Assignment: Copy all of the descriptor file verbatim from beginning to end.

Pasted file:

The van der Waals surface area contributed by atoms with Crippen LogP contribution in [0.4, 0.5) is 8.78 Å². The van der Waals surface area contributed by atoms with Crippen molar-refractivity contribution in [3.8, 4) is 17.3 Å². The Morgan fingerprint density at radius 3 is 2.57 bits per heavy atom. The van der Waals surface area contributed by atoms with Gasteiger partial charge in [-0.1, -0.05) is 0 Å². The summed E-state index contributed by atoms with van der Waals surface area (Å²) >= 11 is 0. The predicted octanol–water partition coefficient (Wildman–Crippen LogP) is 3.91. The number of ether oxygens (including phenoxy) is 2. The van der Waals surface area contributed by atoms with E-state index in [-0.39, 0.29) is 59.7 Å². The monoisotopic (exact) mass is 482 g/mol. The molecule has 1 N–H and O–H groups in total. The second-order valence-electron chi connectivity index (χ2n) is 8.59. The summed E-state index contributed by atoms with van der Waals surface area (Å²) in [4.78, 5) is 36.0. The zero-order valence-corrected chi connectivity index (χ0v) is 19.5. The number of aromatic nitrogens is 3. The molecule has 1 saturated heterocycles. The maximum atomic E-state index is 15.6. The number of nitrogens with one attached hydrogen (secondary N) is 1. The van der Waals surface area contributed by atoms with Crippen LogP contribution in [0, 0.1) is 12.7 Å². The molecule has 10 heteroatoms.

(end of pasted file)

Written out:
The van der Waals surface area contributed by atoms with Crippen LogP contribution in [0.4, 0.5) is 8.78 Å². The van der Waals surface area contributed by atoms with Crippen molar-refractivity contribution in [3.8, 4) is 17.3 Å². The Morgan fingerprint density at radius 3 is 2.57 bits per heavy atom. The van der Waals surface area contributed by atoms with Gasteiger partial charge in [-0.1, -0.05) is 0 Å². The summed E-state index contributed by atoms with van der Waals surface area (Å²) >= 11 is 0. The predicted octanol–water partition coefficient (Wildman–Crippen LogP) is 3.91. The number of ether oxygens (including phenoxy) is 2. The van der Waals surface area contributed by atoms with E-state index in [-0.39, 0.29) is 59.7 Å². The monoisotopic (exact) mass is 482 g/mol. The molecule has 1 N–H and O–H groups in total. The second-order valence-electron chi connectivity index (χ2n) is 8.59. The summed E-state index contributed by atoms with van der Waals surface area (Å²) in [4.78, 5) is 36.0. The zero-order valence-corrected chi connectivity index (χ0v) is 19.5. The number of aromatic nitrogens is 3. The molecule has 1 saturated heterocycles. The maximum atomic E-state index is 15.6. The number of nitrogens with one attached hydrogen (secondary N) is 1. The van der Waals surface area contributed by atoms with Crippen LogP contribution in [0, 0.1) is 12.7 Å². The molecule has 10 heteroatoms.